Doing laundry may not be one of your favorite chores, but it is one of the simplest ways to help prevent cold and flu. Both illnesses are more common place in the fall and winter months than in the rest of the year. Part of the problem may be traced back to your outer garments that can harbor microbes.

How Winter Clothes Can Get Your Sick

Our infectious disease specialists break it down by the most common germ infested winter clothes that should definitely be washed frequently.


Gloves keep our hands warm when the temperatures dip, but they also pick up everything bare hands do and few people wash their gloves frequently enough. Gloves may carry bacteria, the cold virus (rhinovirus) and influenza virus —especially if people don’t wash their hands after using the bathroom and then put the gloves back on. Don’t remove your gloves with your mouth; remove them from back to front like healthcare workers do.


While scarves protect the face and neck from the cold wind, they are also very close to our noses and mouths. People inadvertently use scarves act as tissues for runny noses. Our scarves soak up this extra mucus and carry around our germs to other people.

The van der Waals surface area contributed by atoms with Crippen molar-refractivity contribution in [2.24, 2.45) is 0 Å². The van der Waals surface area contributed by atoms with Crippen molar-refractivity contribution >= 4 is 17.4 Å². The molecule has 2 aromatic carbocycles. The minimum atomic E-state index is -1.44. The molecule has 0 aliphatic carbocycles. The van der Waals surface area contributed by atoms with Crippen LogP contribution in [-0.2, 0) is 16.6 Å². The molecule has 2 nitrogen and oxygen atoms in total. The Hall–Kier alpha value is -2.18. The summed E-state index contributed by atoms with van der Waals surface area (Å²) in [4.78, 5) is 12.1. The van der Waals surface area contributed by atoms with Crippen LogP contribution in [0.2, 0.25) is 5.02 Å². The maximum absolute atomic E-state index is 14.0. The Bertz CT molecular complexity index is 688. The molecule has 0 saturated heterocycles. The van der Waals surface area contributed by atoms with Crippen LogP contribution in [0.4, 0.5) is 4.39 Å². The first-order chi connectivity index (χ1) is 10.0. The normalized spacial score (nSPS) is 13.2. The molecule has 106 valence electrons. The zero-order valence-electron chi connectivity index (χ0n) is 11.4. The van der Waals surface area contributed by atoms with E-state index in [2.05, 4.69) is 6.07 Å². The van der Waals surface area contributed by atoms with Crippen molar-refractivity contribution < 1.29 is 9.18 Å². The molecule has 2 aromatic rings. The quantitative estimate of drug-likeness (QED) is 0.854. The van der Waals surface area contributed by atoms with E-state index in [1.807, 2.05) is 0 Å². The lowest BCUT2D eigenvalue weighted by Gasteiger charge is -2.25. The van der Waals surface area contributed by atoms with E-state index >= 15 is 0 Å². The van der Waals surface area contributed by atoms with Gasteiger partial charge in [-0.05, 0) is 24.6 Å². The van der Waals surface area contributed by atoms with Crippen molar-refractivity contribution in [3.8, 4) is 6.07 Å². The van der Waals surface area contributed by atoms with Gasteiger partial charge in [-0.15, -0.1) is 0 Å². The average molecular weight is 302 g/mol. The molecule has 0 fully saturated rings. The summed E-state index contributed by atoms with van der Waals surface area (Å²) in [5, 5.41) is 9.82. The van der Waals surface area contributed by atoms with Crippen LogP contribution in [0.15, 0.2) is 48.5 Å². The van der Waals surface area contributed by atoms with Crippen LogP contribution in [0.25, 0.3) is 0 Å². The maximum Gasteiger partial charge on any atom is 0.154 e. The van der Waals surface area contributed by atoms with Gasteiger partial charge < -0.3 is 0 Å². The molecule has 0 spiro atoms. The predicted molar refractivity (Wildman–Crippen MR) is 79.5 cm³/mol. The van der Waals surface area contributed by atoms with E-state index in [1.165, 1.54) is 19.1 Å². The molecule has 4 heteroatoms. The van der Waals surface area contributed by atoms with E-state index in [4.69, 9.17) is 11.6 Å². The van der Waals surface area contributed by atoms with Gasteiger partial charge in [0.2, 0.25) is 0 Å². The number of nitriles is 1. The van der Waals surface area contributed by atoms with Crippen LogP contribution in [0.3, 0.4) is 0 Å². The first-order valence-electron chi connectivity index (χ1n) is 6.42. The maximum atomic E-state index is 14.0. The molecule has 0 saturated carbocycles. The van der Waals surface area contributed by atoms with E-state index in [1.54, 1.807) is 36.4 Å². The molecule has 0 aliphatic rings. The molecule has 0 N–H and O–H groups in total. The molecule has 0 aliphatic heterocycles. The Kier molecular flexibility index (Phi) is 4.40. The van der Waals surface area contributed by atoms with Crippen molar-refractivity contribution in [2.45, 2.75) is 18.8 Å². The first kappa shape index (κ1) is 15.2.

The flu virus can live on clothing like gloves and scarves for two or three days, while diarrhea-causing viruses, such as rotavirus and norovirus, may thrive for as many as four weeks.


Be sure to empty your coat pockets of dirty tissues and gloves.  When you got a confined space filled with mucus and dirty gloves, you got a lot of microbes on clothes that can cultivate. When washing your coat, empty out the pockets and leave the pockets flipped inside out.


Wearing boots into the house carries bacteria, which can contaminate your surfaces and could even lead to illness. Clean the bottom of your boots with an antiseptic wipe at least once a week.


That cozy blanket feels great on a cold winter night, but it is also crawling with germs.  It collects pet dander, pet saliva, children’s snot and saliva, crumbs from leftover food, and airborne illnesses from anyone who might have sneezed on it.

Clean Laundry Can Help Combat Microbes

Heat is what will really kill microbes. Toss those winter clothes in the wash once a week in the hottest water the fabric allows — or, if you’re worried about shrinkage, throw them in the dryer for 30-45 minutes.

If you and/or your loved ones do get sick this flu season, you may need to visit your primary physician. For those interested in finding a primary physician, please give us a call at the number below.

Find a Doctor Near You
Call (716) 706-2112

Find an Doctor Near You
Call (716) 706-2112